Guest post by by Gary Chappell.
Speak to some people, and they will convince you carbs are sent from the depths of hell to torch your gains and make you an eternal slave to fat gain.
“I can’t even look at a carb without gaining weight” is one favorite you might hear from the doom-mongers of this particular macro.
But let me tell you this: working alongside Justin Harris of Troponin Nutrition and 1st Detachment, I stepped on stage at a shredded four or five percent body fat, eating 1000g of carbs at least once a week through my 16-week contest prep.
And I could do that even after a peak off-season that included three of these 1000g ‘high days’ a week – with meal six on each of those a cheat meal of my choosing.
I reached a point where food from carbohydrates was so high I wanted to ‘cheat’ on my diet by not eating.
A week out from stepping on stage, I ate my cheat meal in a restaurant to celebrate my nine-year-old son’s birthday, tucking into a ‘dirty burger’ complete with a giant ice-cream sundae. I could scarcely believe it myself.
Oh – and I won my competition, the Masters Over 45 class at the NABBA UK here in Britain.
The thinking behind such a diet is carb-cycling, consuming carbs at their highest amount when you need them most and reducing them accordingly when you don’t.
It is also linked to protein and how much your body uses to build muscle, which is surprisingly little.
Justin Harris explains it arguably better than anyone else in the industry; if a person were to synthesize (use protein to build muscle tissue) just 19g of protein per day, they would gain 50 lbs. per year.
No athlete is doing that, particularly year on year. So, what is the rest of this protein being used for? Well, if you are not eating enough carbs, it is being turned into them through gluconeogenesis. In short, you are paying for very expensive carbohydrates.
Eat enough carbs, and you can reduce the amount your body is turning protein into fuel, ensuring more of it is available to build muscle tissue.
Cycling also prevents giant leaps in fat gain. For example, any rest day is called a ‘low-day’; protein is higher to compensate for the lower carbohydrate intake. We do not need as much fuel because our output is generally lower due to not working out. Fats are also added to help with energy.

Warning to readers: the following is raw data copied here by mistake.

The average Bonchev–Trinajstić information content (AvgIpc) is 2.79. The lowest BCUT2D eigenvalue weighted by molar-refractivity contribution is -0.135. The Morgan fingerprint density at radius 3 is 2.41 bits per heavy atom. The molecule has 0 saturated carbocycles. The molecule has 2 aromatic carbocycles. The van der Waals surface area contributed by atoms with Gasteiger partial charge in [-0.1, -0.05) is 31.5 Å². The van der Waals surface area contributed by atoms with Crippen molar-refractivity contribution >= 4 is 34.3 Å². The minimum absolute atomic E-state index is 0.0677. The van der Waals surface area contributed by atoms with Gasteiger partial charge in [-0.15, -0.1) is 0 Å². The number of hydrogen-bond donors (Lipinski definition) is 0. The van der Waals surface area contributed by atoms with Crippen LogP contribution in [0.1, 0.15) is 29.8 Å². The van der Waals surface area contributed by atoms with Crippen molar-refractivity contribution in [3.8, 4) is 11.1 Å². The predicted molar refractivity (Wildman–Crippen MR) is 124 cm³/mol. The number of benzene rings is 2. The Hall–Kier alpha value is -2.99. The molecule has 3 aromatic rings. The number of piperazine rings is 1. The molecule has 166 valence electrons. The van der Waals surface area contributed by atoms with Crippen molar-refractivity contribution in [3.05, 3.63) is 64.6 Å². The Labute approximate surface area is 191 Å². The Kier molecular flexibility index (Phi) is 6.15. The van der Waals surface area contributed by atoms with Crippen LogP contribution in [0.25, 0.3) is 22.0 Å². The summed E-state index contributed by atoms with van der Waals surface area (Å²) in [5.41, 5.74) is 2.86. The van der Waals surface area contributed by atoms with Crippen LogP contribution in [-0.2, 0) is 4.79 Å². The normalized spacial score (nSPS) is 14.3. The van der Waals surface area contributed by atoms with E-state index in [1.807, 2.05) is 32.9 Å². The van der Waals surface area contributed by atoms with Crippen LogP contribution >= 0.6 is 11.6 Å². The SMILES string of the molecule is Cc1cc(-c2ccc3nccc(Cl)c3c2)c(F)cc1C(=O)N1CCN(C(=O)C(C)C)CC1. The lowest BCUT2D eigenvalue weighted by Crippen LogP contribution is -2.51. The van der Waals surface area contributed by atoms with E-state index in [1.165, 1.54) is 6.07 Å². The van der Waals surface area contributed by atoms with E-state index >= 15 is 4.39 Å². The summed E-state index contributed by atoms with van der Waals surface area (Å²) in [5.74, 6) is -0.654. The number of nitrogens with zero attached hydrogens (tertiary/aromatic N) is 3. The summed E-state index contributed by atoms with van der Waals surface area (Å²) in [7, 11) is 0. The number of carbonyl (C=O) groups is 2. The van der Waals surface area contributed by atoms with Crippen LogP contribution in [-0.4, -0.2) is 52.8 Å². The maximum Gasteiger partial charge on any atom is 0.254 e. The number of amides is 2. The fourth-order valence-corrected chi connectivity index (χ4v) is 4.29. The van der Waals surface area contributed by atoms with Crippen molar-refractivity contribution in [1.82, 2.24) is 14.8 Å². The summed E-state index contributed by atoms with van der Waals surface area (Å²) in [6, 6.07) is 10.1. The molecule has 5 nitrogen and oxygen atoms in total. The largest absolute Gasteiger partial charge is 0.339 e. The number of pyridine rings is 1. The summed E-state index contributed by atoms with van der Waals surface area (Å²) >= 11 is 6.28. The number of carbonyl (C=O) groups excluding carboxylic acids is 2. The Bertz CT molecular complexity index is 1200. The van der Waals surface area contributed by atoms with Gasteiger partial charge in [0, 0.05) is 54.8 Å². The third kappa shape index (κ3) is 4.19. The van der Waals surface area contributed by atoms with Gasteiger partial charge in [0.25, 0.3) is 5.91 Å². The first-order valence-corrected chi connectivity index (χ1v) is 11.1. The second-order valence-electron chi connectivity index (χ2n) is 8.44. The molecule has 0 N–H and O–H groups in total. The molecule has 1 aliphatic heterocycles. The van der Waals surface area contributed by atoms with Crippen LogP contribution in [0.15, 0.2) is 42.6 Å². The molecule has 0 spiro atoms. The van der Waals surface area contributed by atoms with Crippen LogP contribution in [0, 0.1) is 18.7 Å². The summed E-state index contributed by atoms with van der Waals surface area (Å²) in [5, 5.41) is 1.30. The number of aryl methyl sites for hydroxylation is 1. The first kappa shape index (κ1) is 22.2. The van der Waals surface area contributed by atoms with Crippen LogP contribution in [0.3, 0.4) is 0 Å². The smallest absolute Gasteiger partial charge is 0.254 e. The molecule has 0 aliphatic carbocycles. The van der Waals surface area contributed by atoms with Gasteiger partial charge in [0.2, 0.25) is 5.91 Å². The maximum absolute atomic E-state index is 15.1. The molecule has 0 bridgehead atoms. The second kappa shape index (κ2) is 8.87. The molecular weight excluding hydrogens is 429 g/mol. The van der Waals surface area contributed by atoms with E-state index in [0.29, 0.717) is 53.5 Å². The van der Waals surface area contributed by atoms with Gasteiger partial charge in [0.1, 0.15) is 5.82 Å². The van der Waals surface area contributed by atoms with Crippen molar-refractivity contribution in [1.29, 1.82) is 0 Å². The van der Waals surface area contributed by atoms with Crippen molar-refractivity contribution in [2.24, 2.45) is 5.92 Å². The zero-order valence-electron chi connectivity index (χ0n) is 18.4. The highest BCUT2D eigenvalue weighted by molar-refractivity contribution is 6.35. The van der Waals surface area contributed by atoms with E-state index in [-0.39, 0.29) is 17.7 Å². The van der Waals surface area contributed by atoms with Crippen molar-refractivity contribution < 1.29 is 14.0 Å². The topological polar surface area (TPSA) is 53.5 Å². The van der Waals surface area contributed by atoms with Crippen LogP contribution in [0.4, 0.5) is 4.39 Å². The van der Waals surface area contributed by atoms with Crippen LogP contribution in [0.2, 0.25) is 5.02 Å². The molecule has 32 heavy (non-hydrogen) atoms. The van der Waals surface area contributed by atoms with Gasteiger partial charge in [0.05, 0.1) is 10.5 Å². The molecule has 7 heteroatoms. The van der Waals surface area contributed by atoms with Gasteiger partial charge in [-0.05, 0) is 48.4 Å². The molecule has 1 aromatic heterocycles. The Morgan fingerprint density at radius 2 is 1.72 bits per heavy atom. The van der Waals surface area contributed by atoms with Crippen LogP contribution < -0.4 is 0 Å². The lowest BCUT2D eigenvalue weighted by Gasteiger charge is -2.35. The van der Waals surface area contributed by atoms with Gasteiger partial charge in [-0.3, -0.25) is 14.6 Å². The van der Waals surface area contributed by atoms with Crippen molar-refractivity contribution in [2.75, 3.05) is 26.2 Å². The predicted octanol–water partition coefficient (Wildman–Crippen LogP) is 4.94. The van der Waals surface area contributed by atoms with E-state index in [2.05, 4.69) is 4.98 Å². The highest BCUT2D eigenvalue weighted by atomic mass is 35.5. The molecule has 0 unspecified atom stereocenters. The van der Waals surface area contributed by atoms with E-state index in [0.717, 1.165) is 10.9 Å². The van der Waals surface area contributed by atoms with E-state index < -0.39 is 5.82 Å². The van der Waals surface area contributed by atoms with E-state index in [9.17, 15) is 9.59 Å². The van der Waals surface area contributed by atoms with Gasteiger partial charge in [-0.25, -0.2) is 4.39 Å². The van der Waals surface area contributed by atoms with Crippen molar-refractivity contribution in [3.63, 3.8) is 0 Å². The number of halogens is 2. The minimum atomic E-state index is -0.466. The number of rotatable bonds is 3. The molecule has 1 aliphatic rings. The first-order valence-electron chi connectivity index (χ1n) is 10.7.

We also have medium days, generally, any workout days that are anything except back or leg days. Here, carbs are moderate enough to fuel workouts and supplement protein intake that they can be used to repair and grow.
High days (generally a leg day, often leg and back days) are used when output is at its highest and glycogen stores need replenishing. The previous low and medium-day cycling means most, if not all, of these high-day carbs can be stored as muscle glycogen rather than fat. It is a win-win.
With such a high amount of carbs, you might think an athlete would run into issues with insulin sensitivity, but there are supplements to mitigate such factors, including Suppressor Max.
1st Detachment has been able to include ingredients such as berberine HCI at 97 percent, cinnamon powder, and R-Alpha Lipoic Acid (R-ALA), which help enhance insulin sensitivity and improve blood sugar control.
Justin Harris is the authority on carb-cycling nutrition, and I implore you to watch as many educational videos as possible to improve your knowledge base. He has helped me more than I could have imagined.
About the author.
Gary Chappell is a journalist and a Masters bodybuilder from the UK, coached by Justin Harris of Troponin Nutrition.
He is the founder and editor of a new website for amateur bodybuilding named MuscleMatters, with a complete website called frontdouble.com coming soon.